This short essay, originally published in December 1993, was the first time I was ever commissioned to write liner notes for a CD — in this case, the soundtrack music for Jon Jost’s The Bed You Sleep In, composed by Erling Wold and released by The Table of the Elements. (The second time was this month, July 2019, when I was invited to write a short essay for a CD in the U.K. of Carlos Santos’ soundtrack score for Pere Portabella’s masterpiece Vampir Cuadecuc.) — J.R.
The Bed You Sleep In is the twelfth feature of Jon Jost, one of the most independent of all American independent filmmakers, and in more ways than one. It can be regarded as a kind of summary of his preceding work. From a conventional standpoint, Jost’s first eleven features, made over the past two decades, fall into two loose categories: fiction (Angel City, Last Chants for a Slow Dance, Chameleon, Slow Moves, Bell Diamond, Rembrandt Laughing, All the Vermeers in New York, and Sure Fire) and personal, experimental essays (Speaking Directly, Stagefright, and uncommon senses). But Jost is far from conventional, and a closer work at his work reveals that such neat divisions can’t always be made. Read more
The anarchistic and unpredictable English director Alex Cox (Repo Man, Sid & Nancy, Walker) goes bilingual in this 1992 Mexican picture, spoken in Spanish throughout. In some ways it’s his best work to date — a beautifully realized tale about the life of a Mexican highway patrolman who’s neither sentimentalized nor treated like a villain: he takes bribes, but has a sense of ethics. Wonderfully played by Mexican star Roberto Sosa, he’s a more believable cop than any Hollywood counterparts that come to mind. Starting off as a sadsack comedy with black overtones, the film gravitates into grim neorealism, but Cox also displays a flair for surrealist filigree (worthy of Bunuel in spots) and straight-ahead action, and does some marvelous things with actors and the Mexican landscape. In some respects, this is a return to the funky, witty pleasures of Repo Man, but the virtuoso long-take camera style — there are only 187 cuts in the entire movie — and emotional depth show a more mature Cox. (I hope the other Mexican feature he made around the same time — a masterful, baroque black-and-white adaptation of Jorge Luis Borges’s “Death and the Compass” done for the BBC, with a camera style suggesting Touch of Evil — will eventually be imported as well.) Read more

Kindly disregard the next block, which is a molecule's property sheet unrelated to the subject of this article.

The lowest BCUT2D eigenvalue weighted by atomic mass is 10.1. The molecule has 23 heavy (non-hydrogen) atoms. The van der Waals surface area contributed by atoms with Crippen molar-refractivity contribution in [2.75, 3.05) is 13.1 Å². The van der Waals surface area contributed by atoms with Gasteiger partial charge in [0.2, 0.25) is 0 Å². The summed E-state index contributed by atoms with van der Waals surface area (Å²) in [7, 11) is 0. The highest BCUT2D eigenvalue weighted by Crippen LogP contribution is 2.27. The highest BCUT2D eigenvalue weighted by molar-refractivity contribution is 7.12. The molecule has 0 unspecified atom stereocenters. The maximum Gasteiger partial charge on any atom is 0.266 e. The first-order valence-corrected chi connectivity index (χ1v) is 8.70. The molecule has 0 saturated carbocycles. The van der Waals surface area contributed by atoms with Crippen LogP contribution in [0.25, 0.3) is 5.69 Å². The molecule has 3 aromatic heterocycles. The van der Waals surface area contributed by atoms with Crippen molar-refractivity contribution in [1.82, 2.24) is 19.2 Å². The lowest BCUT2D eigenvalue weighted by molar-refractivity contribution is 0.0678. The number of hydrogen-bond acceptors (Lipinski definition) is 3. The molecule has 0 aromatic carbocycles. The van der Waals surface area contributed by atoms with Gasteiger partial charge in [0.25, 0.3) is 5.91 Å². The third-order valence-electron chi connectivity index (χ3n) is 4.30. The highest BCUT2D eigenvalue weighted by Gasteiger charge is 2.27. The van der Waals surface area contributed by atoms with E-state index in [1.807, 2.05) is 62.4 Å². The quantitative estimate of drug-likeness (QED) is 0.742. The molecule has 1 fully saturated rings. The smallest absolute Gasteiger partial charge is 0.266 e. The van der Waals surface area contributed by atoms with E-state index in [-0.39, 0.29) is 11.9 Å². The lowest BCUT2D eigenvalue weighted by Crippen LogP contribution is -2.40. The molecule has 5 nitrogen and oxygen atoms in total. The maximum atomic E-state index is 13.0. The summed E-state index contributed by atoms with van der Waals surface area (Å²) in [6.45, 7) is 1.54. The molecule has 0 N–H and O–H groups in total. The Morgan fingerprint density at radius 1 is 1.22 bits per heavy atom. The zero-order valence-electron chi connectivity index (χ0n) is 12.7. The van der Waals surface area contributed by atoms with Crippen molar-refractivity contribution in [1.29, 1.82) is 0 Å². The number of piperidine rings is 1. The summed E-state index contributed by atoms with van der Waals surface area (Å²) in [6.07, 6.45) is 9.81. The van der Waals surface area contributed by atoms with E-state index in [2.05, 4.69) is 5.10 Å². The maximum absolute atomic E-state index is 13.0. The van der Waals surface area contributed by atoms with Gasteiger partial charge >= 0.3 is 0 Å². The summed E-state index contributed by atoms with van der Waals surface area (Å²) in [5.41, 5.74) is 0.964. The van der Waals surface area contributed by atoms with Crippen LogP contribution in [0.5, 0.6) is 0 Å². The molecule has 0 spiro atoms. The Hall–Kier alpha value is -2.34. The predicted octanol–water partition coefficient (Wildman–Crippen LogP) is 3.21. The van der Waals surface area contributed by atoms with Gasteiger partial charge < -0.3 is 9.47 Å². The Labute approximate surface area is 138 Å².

One of the constants of Chantal Akerman’s remarkable work is a powerful if heavy painterly style that practically precludes narrative flow even when she’s telling stories. Even at her best, as in Jeanne Dielman and The Man With a Suitcase, the only kind of character development she seems able to articulate with conviction is a gradual descent into madness. But the relatively unneurotic Night and Day (1991) strikes me as her most successful work in years. Julie (Guilaine Londez), the heroine, makes love to Jack (Thomas Langmann) in their small flat by day and wanders through Paris at night while he drives a cab — until she meets Joseph (Francois Negret) and guiltlessly launches a secret nighttime affair with him. Akerman brings a lyricism to the material that makes it sing like a musical. Whether the camera is gracefully traversing Jack and Julie’s flat or slowly retreating from Julie and Joseph across bustling traffic while he recounts the things he loves about Paris, Akerman seems to have discovered both a musical rhythm for her mise en scene and a deftness in integrating her score that eluded her in her literal musical Window Shopping. Read more